A photograph made available by US Customs and Border Protection  shows a CBP officer (right) examining documents and interviewing a passenger, during screening for the Ebola virus at O’Hare International Airport in Chicago. The Irish government has decided not to follow course. Photograph: EPA/US  CBP

Analysis projects fewer than three people with virus will travel on an international flight every month

Volunteers with Médecins Sans Frontières in Brussels receive training on how to handle personal protective equipment. Photograph: Francois Lenoir/Reuters

Death rate at 57% in worst-hit west African countries, says World Health Organisation

Spanish medical practitioners shout against Spain’s Prime Minister Mariano Rajoy during his visit to the Carlos III hospital in Madrid where a nursing assistant was infected with Ebola. Photograph: Daniel Ochoa de Olza/AP Photo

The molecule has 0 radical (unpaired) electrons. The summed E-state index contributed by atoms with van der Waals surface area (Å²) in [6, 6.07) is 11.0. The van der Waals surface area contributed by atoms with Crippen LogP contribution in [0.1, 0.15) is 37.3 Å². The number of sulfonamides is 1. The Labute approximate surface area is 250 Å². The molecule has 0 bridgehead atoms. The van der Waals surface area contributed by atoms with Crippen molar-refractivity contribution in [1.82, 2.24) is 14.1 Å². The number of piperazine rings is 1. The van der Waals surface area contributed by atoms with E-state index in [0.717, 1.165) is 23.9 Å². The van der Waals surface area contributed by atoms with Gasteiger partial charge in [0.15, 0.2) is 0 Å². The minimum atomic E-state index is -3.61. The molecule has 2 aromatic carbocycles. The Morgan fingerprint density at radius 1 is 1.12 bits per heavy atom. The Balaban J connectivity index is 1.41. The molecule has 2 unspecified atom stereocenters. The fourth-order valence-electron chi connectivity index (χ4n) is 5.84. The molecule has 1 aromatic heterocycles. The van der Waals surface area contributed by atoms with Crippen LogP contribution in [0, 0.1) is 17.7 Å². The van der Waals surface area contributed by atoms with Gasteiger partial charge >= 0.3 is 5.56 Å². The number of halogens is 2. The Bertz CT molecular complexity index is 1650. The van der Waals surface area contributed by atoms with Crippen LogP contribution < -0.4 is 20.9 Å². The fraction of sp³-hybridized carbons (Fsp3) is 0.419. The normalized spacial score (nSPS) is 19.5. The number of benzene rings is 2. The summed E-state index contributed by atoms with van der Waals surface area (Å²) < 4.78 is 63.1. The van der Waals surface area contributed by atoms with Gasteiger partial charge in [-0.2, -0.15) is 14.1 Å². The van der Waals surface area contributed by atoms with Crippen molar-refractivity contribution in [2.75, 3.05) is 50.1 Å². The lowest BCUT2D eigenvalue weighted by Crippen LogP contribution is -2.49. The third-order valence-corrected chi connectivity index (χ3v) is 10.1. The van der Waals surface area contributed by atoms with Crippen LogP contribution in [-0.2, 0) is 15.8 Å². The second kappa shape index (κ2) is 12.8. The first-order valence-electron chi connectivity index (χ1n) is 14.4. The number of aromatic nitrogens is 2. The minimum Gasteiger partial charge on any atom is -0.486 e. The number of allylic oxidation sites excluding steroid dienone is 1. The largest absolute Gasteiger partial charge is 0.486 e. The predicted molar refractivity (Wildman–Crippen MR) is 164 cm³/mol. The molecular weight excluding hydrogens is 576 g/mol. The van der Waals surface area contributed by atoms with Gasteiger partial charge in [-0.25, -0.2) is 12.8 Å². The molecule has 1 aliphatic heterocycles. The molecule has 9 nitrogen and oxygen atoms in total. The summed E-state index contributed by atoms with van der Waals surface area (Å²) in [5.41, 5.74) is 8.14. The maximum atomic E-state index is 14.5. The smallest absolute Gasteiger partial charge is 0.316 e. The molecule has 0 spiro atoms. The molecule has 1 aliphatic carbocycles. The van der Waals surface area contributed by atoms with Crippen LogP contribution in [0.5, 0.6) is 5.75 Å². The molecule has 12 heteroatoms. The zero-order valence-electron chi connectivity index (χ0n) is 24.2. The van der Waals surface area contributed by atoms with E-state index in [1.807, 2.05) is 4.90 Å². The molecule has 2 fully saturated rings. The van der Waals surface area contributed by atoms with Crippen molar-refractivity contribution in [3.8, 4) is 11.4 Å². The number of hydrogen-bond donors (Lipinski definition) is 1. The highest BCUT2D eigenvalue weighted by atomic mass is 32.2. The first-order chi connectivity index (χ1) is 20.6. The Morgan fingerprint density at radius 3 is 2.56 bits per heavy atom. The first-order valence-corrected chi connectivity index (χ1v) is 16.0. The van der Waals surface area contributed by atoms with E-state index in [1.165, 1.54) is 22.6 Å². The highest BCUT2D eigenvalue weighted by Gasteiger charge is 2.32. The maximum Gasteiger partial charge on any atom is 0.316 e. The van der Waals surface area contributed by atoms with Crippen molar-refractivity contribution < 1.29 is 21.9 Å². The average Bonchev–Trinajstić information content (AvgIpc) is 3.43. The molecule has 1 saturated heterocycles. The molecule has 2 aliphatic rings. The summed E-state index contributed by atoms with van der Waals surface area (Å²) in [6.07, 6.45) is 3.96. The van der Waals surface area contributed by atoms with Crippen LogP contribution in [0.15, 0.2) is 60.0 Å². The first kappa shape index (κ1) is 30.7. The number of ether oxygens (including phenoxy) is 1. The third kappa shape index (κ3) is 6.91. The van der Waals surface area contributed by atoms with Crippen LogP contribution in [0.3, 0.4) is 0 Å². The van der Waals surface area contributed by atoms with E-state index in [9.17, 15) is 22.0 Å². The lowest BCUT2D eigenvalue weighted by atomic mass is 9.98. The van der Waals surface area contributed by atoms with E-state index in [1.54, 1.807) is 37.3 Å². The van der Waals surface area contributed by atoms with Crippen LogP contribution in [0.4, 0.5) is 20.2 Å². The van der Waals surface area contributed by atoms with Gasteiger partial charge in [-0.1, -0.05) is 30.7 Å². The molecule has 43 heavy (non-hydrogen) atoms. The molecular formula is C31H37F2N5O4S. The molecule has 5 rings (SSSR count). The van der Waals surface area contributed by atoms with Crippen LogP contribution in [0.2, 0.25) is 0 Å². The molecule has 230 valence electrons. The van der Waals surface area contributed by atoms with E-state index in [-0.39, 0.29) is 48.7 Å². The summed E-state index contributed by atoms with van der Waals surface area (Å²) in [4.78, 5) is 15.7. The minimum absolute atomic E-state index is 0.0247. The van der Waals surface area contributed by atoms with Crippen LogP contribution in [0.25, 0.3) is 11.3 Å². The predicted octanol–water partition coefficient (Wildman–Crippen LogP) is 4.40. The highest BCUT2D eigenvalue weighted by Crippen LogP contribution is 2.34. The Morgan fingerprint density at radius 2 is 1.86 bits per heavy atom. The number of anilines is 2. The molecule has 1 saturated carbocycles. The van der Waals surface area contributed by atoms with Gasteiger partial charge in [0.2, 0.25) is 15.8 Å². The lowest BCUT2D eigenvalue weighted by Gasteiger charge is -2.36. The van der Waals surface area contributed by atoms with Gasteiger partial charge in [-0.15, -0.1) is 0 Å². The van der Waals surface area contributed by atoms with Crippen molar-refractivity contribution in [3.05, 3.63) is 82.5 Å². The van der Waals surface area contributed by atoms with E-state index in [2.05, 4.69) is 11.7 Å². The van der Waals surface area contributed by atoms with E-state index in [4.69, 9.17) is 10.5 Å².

Trained health staff, not airport checks, can protect Irish people from Ebola

Dhara Kivlehan and her husband, Michael. Deficiencies in Ms Kivlehan’s clinical care and at systemic level contributed to her death, according to expert witness Dr Peter Boylan.

Analysis: inquest raises questions about clinical care, writes Muiris Houston.

Funny turns: some represent a potential medical emergency and one of the key tasks for the doctor is to identify these by means of a thorough physical examination. Photograph: Andrew Matthews/PA Wire

It can be quite a challenge to unravel what a patient really means by the term

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